[Show abstract][Hide abstract] ABSTRACT: Objectives:
Cardiac ischaemic marker release is associated with adverse clinical outcomes after cardiac surgery. We sought to compare the release of cardiac troponin I (cTnI) after hybrid coronary revascularization (HCR) with off-pump coronary artery bypass surgery (OPCAB).
Using data from a prospective single-centre registry, we compared cTnI measured at postoperative day 1 following one-stage HCR and OPCAB among patients with normal baseline cTnI. Multivariable linear regression analysis was used to adjust for variables that may have influenced cardiac marker release other than the used revascularization strategy.
Sixty-five consecutive patients underwent elective HCR (n = 33) or OPCAB (n = 32). Overall, no differences were seen in comorbidities, CABG risk scores and the lesion-specific SYNTAX score. Procedural complications were lower (15.2 vs 34.4%, P = 0.072), but 30-day and 1-year clinical outcomes (death, myocardial infarction, and repeat revascularization) were similar between the two groups (3.0 vs 3.1% and 9.1 vs 6.2%, respectively). Post-procedural cTnI release measured at 24 h after surgery was significantly lower following HCR compared with OPCAB [ratio of upper reference level URL: median: 3.5, interquartile range (IQR): 0.8-9.1 vs 12.8, IQR: 6.9-21.8, P = 0.001]. After adjusting for potential confounders, HCR was associated, on average, with cTnI less than half (46%) compared with CABG (P <0.0001).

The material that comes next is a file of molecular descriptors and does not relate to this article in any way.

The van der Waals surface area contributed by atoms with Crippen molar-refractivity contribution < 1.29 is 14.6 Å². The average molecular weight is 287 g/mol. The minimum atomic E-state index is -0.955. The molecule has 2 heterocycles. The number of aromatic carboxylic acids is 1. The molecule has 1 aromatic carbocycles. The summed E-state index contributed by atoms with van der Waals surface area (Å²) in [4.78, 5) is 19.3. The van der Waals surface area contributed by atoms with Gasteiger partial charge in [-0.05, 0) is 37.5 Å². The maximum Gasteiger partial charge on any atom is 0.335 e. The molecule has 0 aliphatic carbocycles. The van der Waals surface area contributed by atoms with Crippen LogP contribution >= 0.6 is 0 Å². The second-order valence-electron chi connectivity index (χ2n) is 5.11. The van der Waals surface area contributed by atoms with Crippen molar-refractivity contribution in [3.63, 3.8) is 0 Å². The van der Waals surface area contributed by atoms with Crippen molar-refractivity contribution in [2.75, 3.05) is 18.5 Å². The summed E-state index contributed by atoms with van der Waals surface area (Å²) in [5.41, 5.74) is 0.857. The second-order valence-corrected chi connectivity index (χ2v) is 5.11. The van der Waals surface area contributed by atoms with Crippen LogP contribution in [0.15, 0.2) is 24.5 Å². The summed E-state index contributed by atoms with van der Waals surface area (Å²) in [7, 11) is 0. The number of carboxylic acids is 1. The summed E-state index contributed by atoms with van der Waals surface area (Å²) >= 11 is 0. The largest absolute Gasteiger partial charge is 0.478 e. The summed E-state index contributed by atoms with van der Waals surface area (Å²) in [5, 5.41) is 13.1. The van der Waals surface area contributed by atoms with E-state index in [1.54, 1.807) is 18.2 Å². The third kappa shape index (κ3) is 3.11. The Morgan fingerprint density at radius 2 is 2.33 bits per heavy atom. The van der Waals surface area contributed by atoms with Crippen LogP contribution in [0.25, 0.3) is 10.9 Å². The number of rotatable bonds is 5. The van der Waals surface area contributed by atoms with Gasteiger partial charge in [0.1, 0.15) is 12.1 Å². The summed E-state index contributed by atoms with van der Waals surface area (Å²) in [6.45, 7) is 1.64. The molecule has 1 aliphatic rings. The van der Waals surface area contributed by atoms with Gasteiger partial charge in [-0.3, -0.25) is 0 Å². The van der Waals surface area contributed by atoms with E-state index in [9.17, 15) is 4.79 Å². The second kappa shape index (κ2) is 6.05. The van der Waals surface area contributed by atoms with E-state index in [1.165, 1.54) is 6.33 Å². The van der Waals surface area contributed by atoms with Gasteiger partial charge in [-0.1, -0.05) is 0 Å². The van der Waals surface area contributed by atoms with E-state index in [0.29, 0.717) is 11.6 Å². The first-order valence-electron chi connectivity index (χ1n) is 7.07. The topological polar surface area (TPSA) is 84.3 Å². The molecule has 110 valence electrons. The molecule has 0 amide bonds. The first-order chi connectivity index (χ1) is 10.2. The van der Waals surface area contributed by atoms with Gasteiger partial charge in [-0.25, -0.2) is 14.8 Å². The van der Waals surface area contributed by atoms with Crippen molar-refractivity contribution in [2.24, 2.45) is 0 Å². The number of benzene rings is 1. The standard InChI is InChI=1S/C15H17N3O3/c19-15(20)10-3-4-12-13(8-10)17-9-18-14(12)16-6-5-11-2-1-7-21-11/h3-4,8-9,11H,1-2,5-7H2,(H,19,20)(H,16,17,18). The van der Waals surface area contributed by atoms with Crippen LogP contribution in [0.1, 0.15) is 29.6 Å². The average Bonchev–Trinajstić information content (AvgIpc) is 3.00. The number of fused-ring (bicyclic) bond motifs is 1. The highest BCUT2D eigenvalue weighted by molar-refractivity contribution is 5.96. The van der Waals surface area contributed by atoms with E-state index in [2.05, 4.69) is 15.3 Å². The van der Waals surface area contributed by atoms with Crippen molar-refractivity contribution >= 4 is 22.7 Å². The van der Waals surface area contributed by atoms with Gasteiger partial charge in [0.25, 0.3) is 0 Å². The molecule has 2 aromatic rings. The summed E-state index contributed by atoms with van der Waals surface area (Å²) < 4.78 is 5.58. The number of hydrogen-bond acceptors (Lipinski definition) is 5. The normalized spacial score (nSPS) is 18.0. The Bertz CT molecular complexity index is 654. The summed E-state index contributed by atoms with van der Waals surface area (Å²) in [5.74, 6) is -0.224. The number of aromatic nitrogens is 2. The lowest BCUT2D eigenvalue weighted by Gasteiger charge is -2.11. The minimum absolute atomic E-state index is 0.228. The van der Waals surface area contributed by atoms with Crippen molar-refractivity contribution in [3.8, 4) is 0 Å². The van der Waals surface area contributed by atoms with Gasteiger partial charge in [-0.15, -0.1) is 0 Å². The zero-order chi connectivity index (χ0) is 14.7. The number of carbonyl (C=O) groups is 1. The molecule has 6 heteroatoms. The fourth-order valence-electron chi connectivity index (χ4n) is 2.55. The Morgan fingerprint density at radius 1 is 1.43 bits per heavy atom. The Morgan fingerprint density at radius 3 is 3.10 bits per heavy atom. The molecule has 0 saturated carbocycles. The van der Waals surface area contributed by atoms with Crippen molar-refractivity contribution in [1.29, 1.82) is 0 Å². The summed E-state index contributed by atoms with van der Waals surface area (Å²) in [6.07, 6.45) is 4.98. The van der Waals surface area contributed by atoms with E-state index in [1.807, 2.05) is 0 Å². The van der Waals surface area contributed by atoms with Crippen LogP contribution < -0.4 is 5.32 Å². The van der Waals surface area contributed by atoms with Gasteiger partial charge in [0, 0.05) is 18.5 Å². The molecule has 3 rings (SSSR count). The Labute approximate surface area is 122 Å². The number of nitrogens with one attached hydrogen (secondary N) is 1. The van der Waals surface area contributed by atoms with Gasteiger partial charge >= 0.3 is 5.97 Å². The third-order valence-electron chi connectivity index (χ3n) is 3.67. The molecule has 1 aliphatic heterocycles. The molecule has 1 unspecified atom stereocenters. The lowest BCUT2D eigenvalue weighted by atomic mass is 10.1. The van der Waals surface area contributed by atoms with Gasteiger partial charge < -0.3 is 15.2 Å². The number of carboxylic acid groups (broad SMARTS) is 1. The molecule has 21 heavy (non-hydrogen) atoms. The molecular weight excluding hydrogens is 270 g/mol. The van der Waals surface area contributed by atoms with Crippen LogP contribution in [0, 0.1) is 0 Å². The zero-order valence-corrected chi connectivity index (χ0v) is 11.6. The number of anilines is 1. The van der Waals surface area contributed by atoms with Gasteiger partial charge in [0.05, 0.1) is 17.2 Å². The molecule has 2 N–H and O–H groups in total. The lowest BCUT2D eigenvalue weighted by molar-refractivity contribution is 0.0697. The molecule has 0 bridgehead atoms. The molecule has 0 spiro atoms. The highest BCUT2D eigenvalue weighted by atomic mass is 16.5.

HCR is associated with lower postoperative cTn release, compared with OPCAB. Further research into the clinical implications of this finding is warranted.
Interactive Cardiovascular and Thoracic Surgery 09/2014; 19(6). DOI:10.1093/icvts/ivu297 · 1.16 Impact Factor
[Show abstract][Hide abstract] ABSTRACT: Objective: We compared the outcomes of same sitting robotic-assisted hybrid coronary artery revascularization (HCR) with off-pump coronary artery bypass grafting (OPCABG) in similar patients with multivessel coronary artery disease.
Background: HCR is a novel procedure in selected patients with multivessel coronary artery disease (CAD). Although there are some data on staged HCR, the data on same sitting HCR are limited.
Methods: We conducted a prospective study comparing same sitting robotic-assisted HCR patients (n = 25) to a group of consecutive low to moderate risk OPCABG patients (n = 27) during the study period. HCR patients underwent robotic internal mammary artery takedown followed by OPCABG via minithoracotomy. After confirming graft patency, immediate percutaneous coronary intervention on the nonbypass arteries was performed. Comparative analyses were performed on in-hospital and 30 day outcomes.
Results: The baseline characteristics were similar for both groups including the severity of CAD (Syntax score 33.5+/−8.2 vs. 34.9+/−8.2, P = 0.556). Overall MACE was similar between both groups; however, the HCR group showed improved hospital outcomes with lower need for postoperative transfusions (12% vs. 67%, P < 0.001), and shorter length of hospital stay (5.1+/−2.8 vs. 8.2+/−5.4 days, P < 0.01). Despite lower postoperative costs, the HCR group had higher overall hospital costs due to higher procedural costs ($33,984 +/−$4,806 vs. $27,816+/−$11,172, P < 0.0001). Propensity model analysis showed similar findings. The HCR group showed improved quality of life measures with shorter time to return to work (5.3+/−3.0 vs. 8.2+/− 4.6 weeks, P = 0.01).
Conclusions: Same sitting HCR appears to be feasible and may offer superior outcomes to standard OPCABG, further studies are warranted. (J Interven Cardiol 2012;25:460–468)